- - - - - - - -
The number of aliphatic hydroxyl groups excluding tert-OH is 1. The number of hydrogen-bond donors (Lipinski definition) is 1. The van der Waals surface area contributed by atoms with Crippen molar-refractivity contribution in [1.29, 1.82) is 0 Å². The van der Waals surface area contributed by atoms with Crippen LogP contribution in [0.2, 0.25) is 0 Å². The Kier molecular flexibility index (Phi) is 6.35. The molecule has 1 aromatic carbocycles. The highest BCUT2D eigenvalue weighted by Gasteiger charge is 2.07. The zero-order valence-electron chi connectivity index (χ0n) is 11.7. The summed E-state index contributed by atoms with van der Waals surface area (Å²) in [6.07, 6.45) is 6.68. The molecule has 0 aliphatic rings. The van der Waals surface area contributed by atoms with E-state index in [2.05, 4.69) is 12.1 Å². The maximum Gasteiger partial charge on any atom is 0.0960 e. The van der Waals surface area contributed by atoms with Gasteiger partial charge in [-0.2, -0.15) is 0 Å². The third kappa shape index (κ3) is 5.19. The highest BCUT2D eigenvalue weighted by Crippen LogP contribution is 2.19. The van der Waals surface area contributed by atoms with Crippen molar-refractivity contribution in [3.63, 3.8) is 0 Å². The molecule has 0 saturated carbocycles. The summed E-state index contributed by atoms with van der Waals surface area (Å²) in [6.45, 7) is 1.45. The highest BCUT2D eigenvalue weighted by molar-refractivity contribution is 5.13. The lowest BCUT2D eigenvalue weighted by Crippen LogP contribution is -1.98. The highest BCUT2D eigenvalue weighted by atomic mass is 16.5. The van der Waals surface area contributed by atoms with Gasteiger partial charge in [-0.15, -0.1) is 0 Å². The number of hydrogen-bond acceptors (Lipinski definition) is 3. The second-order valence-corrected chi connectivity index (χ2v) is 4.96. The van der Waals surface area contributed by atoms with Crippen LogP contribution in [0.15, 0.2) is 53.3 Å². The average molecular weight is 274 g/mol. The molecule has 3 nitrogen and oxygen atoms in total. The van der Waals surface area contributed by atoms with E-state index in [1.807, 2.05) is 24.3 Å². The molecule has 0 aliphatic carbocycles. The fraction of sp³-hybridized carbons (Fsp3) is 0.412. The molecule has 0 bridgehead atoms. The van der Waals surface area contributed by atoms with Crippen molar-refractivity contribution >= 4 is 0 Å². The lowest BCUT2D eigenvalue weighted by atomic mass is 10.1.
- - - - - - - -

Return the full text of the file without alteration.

The number of aliphatic hydroxyl groups excluding tert-OH is 1. The number of hydrogen-bond donors (Lipinski definition) is 1. The van der Waals surface area contributed by atoms with Crippen molar-refractivity contribution in [1.29, 1.82) is 0 Å². The van der Waals surface area contributed by atoms with Crippen LogP contribution in [0.2, 0.25) is 0 Å². The Kier molecular flexibility index (Phi) is 6.35. The molecule has 1 aromatic carbocycles. The highest BCUT2D eigenvalue weighted by Gasteiger charge is 2.07. The zero-order valence-electron chi connectivity index (χ0n) is 11.7. The summed E-state index contributed by atoms with van der Waals surface area (Å²) in [6.07, 6.45) is 6.68. The molecule has 0 aliphatic rings. The van der Waals surface area contributed by atoms with E-state index in [2.05, 4.69) is 12.1 Å². The maximum Gasteiger partial charge on any atom is 0.0960 e. The van der Waals surface area contributed by atoms with Gasteiger partial charge in [-0.2, -0.15) is 0 Å². The third kappa shape index (κ3) is 5.19. The highest BCUT2D eigenvalue weighted by Crippen LogP contribution is 2.19. The van der Waals surface area contributed by atoms with Crippen molar-refractivity contribution in [3.63, 3.8) is 0 Å². The molecule has 0 saturated carbocycles. The summed E-state index contributed by atoms with van der Waals surface area (Å²) in [6.45, 7) is 1.45. The highest BCUT2D eigenvalue weighted by molar-refractivity contribution is 5.13. The lowest BCUT2D eigenvalue weighted by Crippen LogP contribution is -1.98. The highest BCUT2D eigenvalue weighted by atomic mass is 16.5. The van der Waals surface area contributed by atoms with Gasteiger partial charge in [-0.15, -0.1) is 0 Å². The number of hydrogen-bond acceptors (Lipinski definition) is 3. The second-order valence-corrected chi connectivity index (χ2v) is 4.96. The van der Waals surface area contributed by atoms with Crippen LogP contribution in [0.15, 0.2) is 53.3 Å². The average molecular weight is 274 g/mol. The molecule has 3 nitrogen and oxygen atoms in total. The van der Waals surface area contributed by atoms with E-state index in [1.807, 2.05) is 24.3 Å². The molecule has 0 aliphatic carbocycles. The fraction of sp³-hybridized carbons (Fsp3) is 0.412. The molecule has 0 bridgehead atoms. The van der Waals surface area contributed by atoms with Crippen molar-refractivity contribution >= 4 is 0 Å². The lowest BCUT2D eigenvalue weighted by atomic mass is 10.1.